Coupon craze and citizen journalists | Q&A with Mr. Federal Way

Mr. Federal Way - File photo
Mr. Federal Way
— image credit: File photo

Q: Mr. Federal Way, I heard that in addition to the fine news the Mirror provides, the newspaper is also stuffed with great coupons. I generally only read your online version for the news, but how can I get my hands on those coupons every week?

A: You are correct. In fact, the coupon inserts are so highly coveted our publisher has limited the amount one person can purchase to 20 newspapers. Mr. Federal Way has seen droves of professional couponers file through the Mirror’s office on any given Friday to get their hands on the week’s deals.

Several of the regulars have confessed to Mirror staff that they use private Facebook groups, Instagram and various blogs to track which items are on sale that can be matched up with current coupons to maximize savings.

For example, if a tasty snack item is on sale for $1 at the grocery store and one of our inserts includes a coupon for $1 off that tasty snack item, the item becomes free. Frozen vegetables, paper towels, deodorant, shower gel, soap and lunch snacks are among the items Mr. Federal Way has heard these bargain hunters stockpile at no cost.

Mr. Federal Way once used a fistful of $1 off coupons when his favorite BBQ sauce was on sale, which reduced the price of each bottle to 25 cents. Although it was quite a rush, you won’t find Mr. Federal Way toting a baseball card organizer full of coupons around the grocery store.

Mr. Federal Way leaves the deal seeking and regular grocery shopping to Mrs. Federal Way. Mr. Federal Way hasn’t even figured out how to set up a Facebook profile yet, so private groups, tweets, hoots and snaps are pretty much out of the question.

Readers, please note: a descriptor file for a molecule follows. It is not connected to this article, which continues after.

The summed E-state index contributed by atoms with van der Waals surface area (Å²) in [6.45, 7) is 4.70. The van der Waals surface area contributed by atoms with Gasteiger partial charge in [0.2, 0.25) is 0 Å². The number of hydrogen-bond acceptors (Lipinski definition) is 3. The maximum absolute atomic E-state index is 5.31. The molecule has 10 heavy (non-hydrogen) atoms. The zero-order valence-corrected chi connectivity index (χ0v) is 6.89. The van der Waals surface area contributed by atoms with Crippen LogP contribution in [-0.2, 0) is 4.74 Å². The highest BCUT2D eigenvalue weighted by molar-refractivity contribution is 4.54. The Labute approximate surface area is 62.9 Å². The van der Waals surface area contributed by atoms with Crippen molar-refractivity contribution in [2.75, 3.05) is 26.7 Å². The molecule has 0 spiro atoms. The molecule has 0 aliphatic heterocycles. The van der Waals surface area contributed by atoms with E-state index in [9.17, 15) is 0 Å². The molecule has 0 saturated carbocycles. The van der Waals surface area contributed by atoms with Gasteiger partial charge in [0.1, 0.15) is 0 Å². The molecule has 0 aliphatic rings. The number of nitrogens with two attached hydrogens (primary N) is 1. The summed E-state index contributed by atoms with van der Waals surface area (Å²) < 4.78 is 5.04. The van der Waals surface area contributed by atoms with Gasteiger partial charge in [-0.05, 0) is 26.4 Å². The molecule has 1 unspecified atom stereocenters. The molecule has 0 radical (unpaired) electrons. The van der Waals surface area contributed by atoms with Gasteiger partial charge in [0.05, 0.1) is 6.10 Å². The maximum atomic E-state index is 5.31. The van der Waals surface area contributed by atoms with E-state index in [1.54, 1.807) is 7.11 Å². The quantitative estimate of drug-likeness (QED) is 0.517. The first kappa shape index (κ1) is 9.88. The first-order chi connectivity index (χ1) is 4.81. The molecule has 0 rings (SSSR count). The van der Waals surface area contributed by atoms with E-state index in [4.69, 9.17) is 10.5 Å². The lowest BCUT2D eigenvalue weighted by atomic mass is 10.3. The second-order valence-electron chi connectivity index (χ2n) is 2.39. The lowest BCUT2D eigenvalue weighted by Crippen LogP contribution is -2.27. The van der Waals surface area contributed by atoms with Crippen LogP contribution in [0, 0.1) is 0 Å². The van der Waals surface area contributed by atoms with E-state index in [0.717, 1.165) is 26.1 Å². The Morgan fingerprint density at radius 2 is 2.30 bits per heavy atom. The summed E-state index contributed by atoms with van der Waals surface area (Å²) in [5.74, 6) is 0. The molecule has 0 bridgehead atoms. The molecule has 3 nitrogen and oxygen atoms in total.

If you are thinking of joining the couponing craze, Mr. Federal Way recommends dropping by the Mirror office on a Friday afternoon and investing in a stack of newspapers.

The papers usually arrive by 2 p.m. and the super charming staff member at the front desk will happily take your cash in exchange for a bundle of bargain laden newspapers. The cost is 75 cents per paper and well worth it if you are into saving money, stockpiling or excessive showering.

Q: Mr. Federal Way, I saw the Mirror staff got shiny new press pass badges. What sparked this after years of no badges?

A: Although Mr. Federal Way is still waiting for his badge (hint, hint Rudi Alcott), Mr. Federal Way has seen the newly laminated photo identification tags and they are quite the bees knees.

It’s often a misconception that reporters, editors and the rest of those with the media are no more privileged than your average citizen journalist or photographer.

But typical reporters these days are required to earn their bachelor’s degrees in communications and undergo countless hours of free labor, also known as internships that provide credit, to be hired.

Listen, reporters and editors can’t be everywhere at once, which is why the community’s help in taking photos is so important. However, if at any point in time photographers or contributing writers try to pass off that they’re with the newspaper (and not really contributing to it), it can have serious ramifications if something were to go wrong.

Sound Publishing, Inc. is a fairly large company that backs the Mirror and employees are held to a high standard. In turn, we’ve got lawyers to protect us against potential lawsuits.

Citizen journalists and photographers don’t always know the rules when it comes to liability or privacy laws. Heck, often Mr. Federal Way has to look those up in his big-book-of-everything. It’s a fine line.

Just know as a community, you have the right to ask where a photo or piece of information may be published.

Q: Mr. Federal Way, I heard that someone took your photo at the recent Salmon Bake event and it made it in the slideshow on the Mirror’s website.

A: None of your business.

Got a question for Mr. Federal Way? Email mrfederalway@federalwaymirror.com


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